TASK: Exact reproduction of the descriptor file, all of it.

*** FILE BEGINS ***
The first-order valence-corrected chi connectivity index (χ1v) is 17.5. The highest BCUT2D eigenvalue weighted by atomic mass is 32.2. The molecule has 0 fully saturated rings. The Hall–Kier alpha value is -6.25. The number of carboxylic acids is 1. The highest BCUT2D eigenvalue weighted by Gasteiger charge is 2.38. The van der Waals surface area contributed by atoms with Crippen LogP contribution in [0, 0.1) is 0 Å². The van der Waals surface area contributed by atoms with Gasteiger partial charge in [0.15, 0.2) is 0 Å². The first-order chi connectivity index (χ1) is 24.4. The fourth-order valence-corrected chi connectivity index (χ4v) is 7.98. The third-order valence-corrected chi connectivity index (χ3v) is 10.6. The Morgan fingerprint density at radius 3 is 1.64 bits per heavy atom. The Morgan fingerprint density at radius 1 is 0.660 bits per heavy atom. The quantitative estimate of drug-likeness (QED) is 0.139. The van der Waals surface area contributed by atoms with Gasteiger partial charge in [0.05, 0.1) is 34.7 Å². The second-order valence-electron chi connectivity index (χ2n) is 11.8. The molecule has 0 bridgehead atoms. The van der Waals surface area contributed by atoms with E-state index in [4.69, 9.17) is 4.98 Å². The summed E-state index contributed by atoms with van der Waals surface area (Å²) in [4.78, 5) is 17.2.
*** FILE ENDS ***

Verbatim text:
The first-order valence-corrected chi connectivity index (χ1v) is 17.5. The highest BCUT2D eigenvalue weighted by atomic mass is 32.2. The molecule has 0 fully saturated rings. The Hall–Kier alpha value is -6.25. The number of carboxylic acids is 1. The highest BCUT2D eigenvalue weighted by Gasteiger charge is 2.38. The van der Waals surface area contributed by atoms with Crippen LogP contribution in [0, 0.1) is 0 Å². The van der Waals surface area contributed by atoms with Gasteiger partial charge in [0.15, 0.2) is 0 Å². The first-order chi connectivity index (χ1) is 24.4. The fourth-order valence-corrected chi connectivity index (χ4v) is 7.98. The third-order valence-corrected chi connectivity index (χ3v) is 10.6. The Morgan fingerprint density at radius 3 is 1.64 bits per heavy atom. The Morgan fingerprint density at radius 1 is 0.660 bits per heavy atom. The quantitative estimate of drug-likeness (QED) is 0.139. The van der Waals surface area contributed by atoms with Gasteiger partial charge in [0.05, 0.1) is 34.7 Å². The second-order valence-electron chi connectivity index (χ2n) is 11.8. The molecule has 0 bridgehead atoms. The van der Waals surface area contributed by atoms with E-state index in [4.69, 9.17) is 4.98 Å². The summed E-state index contributed by atoms with van der Waals surface area (Å²) in [4.78, 5) is 17.2.